The geometrical description of the derivatives of a vector assembly in 3D is more complicated as compared with the 2D case. Figure 4 shows a 3D vector loop with a perturbation _{d}L3 along the vector L3, DX, DY and DZ are the resultant variations at the end point of the last vector, and these variations divided by _{d}L3 give the derivatives with respect to L3. Just as the case in 2D, the derivatives with respect to a translational variable can be written as:
where a, b and g are the direction cosine angles of vector L_{3}, or the angles between L_{3} and X, Y and Z axis respectively.
The most difficult part of the geometrical illustration is to visualize the derivatives with respect to a rotation in 3D space. Figure 5 describes a 3D vector loop with an angle variation df_{3z} around local z axis. This rotation is equivalent to rotating the line connecting Joint 3 and the origin of the global coordinate system by an angle variation df_{3z} about the local z axis.
Figure 5. A 3D vector loop with angle perturbation _{df3z} .
This angle variation at Joint 3 will produce translational variations DX, DY and DZ as well as rotational variations DQx, DQy and DQz at the global coordinate origin. It is easy to obtain the resultant angle variations at the global coordinate system, if we place a unit vector w representing the rotational variation, whose components in the global X, Y and Z directions are w_{1}, w_{2} and w_{3} respectively. Then:.
DQ_{x} = w_{1}·df_{3z}
DQ_{y} = w_{2}·df_{3z}
DQ_{z} = w_{3}·df_{3z}
If the angle variable df_{3z} is considered as a vector, _{w1}, _{w2} and _{w3} have the same meanings as direction cosines as have been discussed in translational variable case. So the remaining work is to find out DX, DY and DZ caused by df_{3z}.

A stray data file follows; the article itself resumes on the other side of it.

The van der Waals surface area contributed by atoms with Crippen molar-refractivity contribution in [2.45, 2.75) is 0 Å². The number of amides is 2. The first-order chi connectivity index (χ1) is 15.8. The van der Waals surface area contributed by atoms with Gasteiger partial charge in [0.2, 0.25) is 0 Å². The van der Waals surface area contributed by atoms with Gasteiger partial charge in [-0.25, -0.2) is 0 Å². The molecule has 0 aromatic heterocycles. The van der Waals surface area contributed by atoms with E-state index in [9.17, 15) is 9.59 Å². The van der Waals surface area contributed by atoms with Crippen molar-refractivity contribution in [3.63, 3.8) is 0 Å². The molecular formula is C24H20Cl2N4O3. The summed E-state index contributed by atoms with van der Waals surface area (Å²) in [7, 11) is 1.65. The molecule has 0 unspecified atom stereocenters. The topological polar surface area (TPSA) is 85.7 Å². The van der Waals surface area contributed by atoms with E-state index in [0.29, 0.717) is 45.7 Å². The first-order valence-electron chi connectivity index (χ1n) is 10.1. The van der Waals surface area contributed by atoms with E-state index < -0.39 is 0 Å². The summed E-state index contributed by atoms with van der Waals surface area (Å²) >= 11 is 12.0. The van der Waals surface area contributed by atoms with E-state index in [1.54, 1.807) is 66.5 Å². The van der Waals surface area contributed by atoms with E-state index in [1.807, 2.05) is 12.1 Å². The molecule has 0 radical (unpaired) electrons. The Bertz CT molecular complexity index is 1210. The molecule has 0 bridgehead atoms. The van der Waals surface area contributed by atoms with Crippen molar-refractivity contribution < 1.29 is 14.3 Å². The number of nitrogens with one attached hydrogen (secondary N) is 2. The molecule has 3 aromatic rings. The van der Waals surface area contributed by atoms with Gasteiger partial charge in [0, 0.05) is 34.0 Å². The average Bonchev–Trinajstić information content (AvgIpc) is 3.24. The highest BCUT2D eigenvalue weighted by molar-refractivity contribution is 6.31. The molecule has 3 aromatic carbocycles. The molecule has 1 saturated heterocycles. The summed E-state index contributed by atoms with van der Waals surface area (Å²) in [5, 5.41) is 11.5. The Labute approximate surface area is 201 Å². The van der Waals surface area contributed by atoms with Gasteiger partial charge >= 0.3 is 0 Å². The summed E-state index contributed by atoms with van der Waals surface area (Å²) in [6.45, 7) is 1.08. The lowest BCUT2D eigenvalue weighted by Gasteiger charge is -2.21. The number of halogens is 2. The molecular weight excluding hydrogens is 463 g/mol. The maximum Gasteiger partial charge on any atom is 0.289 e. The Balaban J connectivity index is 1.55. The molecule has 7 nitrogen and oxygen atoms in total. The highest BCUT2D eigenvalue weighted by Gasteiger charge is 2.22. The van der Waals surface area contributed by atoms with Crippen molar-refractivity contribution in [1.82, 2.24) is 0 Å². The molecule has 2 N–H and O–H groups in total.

Figure 6 illustrates how DX is calculated. From the drawing, it can be seen that only rotations around Y_{1} and Z_{1} affect DX.
DX = Y w_{3}·df_{3z}
 Z w_{2}·df_{3z}
In the same way, DY and DZ can be found.
DY = Z w_{1}·df_{3z}  X w_{3}·df_{3z}
DZ = X w_{2}·df_{3z}  Y w_{1}·df_{3z}
So the derivatives can be expressed as:
This is called the Global Coordinate Method for determining the scalar derivatives of the kinematic constraint equations. These derivatives can be used to form matrices from which the sensitivities may be derived, as demonstrated in the next section.
The 2D oneway clutch assembly [Chase, Gao & Magleby 1995] and the 3D crank slider mechanism [Gao, Chase & Magleby 1994] will be reexamined in this section to show how to apply the Global Coordinate Method to determine the sensitivity matrix for tolerance analysis of mechanical assemblies.
5.1 2D OneWay Clutch Assembly
Figure 7 shows the vector loop model of the oneway clutch assembly, as described by Fortini [1967]. This is a common device used to transmit rotary motion in only one direction. When the outer ring of the clutch is rotated clockwise, the rollers wedge between the ring and hub, locking the two so they rotate together. In the reverse direction, the rollers just slip, so the hub does not turn. Table 1 lists all the information necessary for evaluating the derivatives with respect to both manufactured and assembly or kinematic dimensions.
Figure 7. Vector loop model of oneway clutch assembly.
Table 1. Dimensions of oneway clutch vector loop
PartJoint Name  Orientation 
Joint Coordinates 
a Joint 1 f_{2}  a = 90°  X = 0.0 Y = 0.0 
b Joint 2  a = 0°  
c Joint 3  a = 90°  
c Joint 4 f_{1}  a = 82.982°  X = 4.8105 Y = 39.0750 
e Joint 5  a = 97.018° 
In this assembly, dimensions a, c and e are the manufactured variables, while b, f_{1} and f_{2} are the assembly or kinematic dimensions. From equations (24) and (25), the derivatives may be calculated and grouped into matrices [A] and [B].